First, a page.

- Levelers : Often overlooked, these gizmos keep your van level. This may seem like nonsense, but if you park your van on uneven ground, it will be very difficult for you to sleep and cook. Your refrigerator may even stop working!
- Lock : Your van holds a lot of valuables, so it’s important to keep it safe. A lock for a camper van is exactly what you need.
Make sure the accessories you choose are suitable for your van model.
What food should I take with me?
Some places may have very few grocery stores. Therefore, take non-perishable food with you on the road.
- Basic non-perishable products: pasta, couscous, lentils, etc.
- Canned food: beans, soups, corn and green peas are perfect for a variety of dishes.
- Frozen foods: vegetables, meat or prepared foods.
Tip: bake your own bread. Store bought bread can get moldy quickly. But the main ingredients for homemade bread (vegetable oil, water, yeast, flour and salt) practically do not spoil! Baking bread on an open fire (for example, on a fire) is a very simple and interesting activity. Several simple recipes can be found online.
Refrigerator and freezer containers: pack food in plastic containers. Then the food will not roll around the refrigerator while you are rushing along the highway.
How to plan your RV route
- Plan a general route. Where are you going? What places do you want to visit along the way?
- Book campsites and caravans. Check reviews on their websites to make sure it fits your size van. Book in advance, you don’t want to frantically scour the area all night looking for a place to sleep. During the tourist season, popular parking lots may not be available.
- Mark places along the road where you can stop in an emergency. You can park overnight near some chain stores and petrol stations. Mark a couple of these spots along your planned route in case you don’t make it to your planned parking lot in time.
- Keep your battery capacity in mind when planning your route. The camper van does not have an unlimited source of electricity. The route should be planned in such a way that the battery will not be discharged away from a place where it can be recharged. If you are staying in a place where there is no electricity, limit your electricity consumption.
- When planning your route, keep water consumption in mind: As with electricity, you need to stop at campsites where you can throw away accumulated garbage and replenish clean water supplies. The itinerary should be planned in such a way that you will always have enough water on the sections of the path between campsites offering similar services. Also, don’t use too much water when showering.
- Use mobile apps. There are many applications on the Internet to help you plan the best route.
Apps to help you plan your RV trip:
- iOverlander: lets you search for parking spots and read reviews from other travelers. The application is available worldwide.
- Stellplatz Europe: search for campsites, view reviews and information about campsite amenities. The app is available in Europe.
- Roadtrippers: Enter your starting and ending point and additional information (want to drive on scenic roads? Or visit a museum along the way?). The app recommends the perfect route for you. The application is available worldwide.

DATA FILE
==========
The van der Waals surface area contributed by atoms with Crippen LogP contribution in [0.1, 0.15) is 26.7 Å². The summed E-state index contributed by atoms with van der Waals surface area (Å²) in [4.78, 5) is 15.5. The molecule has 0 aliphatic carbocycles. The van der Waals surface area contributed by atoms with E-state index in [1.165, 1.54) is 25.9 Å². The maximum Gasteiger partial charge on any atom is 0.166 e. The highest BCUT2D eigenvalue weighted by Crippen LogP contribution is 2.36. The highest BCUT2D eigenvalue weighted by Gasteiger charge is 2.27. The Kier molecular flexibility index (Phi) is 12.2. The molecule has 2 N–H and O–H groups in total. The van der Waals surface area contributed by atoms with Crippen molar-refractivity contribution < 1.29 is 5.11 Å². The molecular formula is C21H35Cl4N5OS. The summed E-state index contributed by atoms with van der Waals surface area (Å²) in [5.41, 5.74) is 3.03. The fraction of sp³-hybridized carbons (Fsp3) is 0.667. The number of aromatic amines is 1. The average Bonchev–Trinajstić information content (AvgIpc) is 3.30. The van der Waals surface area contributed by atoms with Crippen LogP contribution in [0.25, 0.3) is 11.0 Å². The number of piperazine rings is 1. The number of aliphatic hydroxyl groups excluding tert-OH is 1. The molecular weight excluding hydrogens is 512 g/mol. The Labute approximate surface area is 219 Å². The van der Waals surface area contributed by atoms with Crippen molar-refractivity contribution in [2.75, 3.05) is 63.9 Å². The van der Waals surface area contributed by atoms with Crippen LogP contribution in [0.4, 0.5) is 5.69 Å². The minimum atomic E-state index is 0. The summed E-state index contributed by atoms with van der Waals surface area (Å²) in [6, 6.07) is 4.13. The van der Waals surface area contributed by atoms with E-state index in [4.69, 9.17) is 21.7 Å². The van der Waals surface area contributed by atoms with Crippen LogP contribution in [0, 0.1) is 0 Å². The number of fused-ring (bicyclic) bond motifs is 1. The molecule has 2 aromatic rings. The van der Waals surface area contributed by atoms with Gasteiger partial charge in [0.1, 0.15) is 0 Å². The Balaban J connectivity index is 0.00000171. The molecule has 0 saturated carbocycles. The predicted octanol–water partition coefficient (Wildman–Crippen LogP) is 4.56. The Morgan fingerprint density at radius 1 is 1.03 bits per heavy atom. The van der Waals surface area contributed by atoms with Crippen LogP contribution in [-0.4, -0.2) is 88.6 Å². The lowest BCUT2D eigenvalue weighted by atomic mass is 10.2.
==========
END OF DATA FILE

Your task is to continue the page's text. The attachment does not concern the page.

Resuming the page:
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Checklist for Sensory Processing Disorders: Signs and Symptoms of Dysfunction
Checklist for Sensory Processing Disorders: Signs and Symptoms of Dysfunction
This checklist is designed to help parents and professionals interacting with children identify specific signs of sensory processing dysfunction.
Tactile sensations. Information from skin receptors about touch, pressure, temperature, pain, and the movement of hairs on the skin.
Signs of tactile dysfunction
1. Hypersensitivity to touch (protective behavior towards tactile stimuli)
1.1. Experiencing fear, anxiety or aggression when touched lightly or unexpectedly
1.2. In infancy, did not like/does not like being picked up or hugged tightly: can arch, scream and struggle
1.3. Reacts painfully to diaper change/need to change diaper
1.4. Is afraid or avoids being in close proximity to other people or children (especially in lines)
1.5. Gets scared if he/she is touched by someone/something that he/she cannot see (for example, from behind or when under a blanket)
1.6. Doesn’t like having her hair combed. Can be extremely picky about comb type
1.7. Dislikes wrinkled sheets (ie old, folded)
1.8. Avoids group interactions due to fear of strangers’ unexpected touches
1. 9. Resists friendly or affectionate touch from anyone other than (and sometimes including!) parents and siblings
1.10. Does not like other people’s kisses, wipes the place of the kiss. Prefers to hug
1.11. Perceives as torture drops of rain, water from the shower, or a breath of wind on the skin, which leads to unwanted reactions or attempts to avoid this effect
1.12. Produces overreaction in light cuts, scratches or animal bites
1.13. Avoids touching certain types of materials (blankets, rugs, stuffed animals)
1.14. Refuses to wear new or tight clothes, rough clothes (turtlenecks, jeans, hats or belts, etc.)
1.15. Avoids hand games
1.16. Avoids/dislikes/dislikes «dirty games» such as sand, clay, water, glue, glitter, plasticine, slime, shaving cream/bubbles, etc.
1.17. Dislikes dirty hands, often wipes or washes them
1.18. Excessively ticklish
1.19. Irritate the seams on the socks, which may cause them to refuse to wear them
1. 20. Annoyed by clothes rubbing against skin, may want to wear shorts and T-shirts all year round. Young children may prefer to remain naked and pull off their clothes and diapers all the time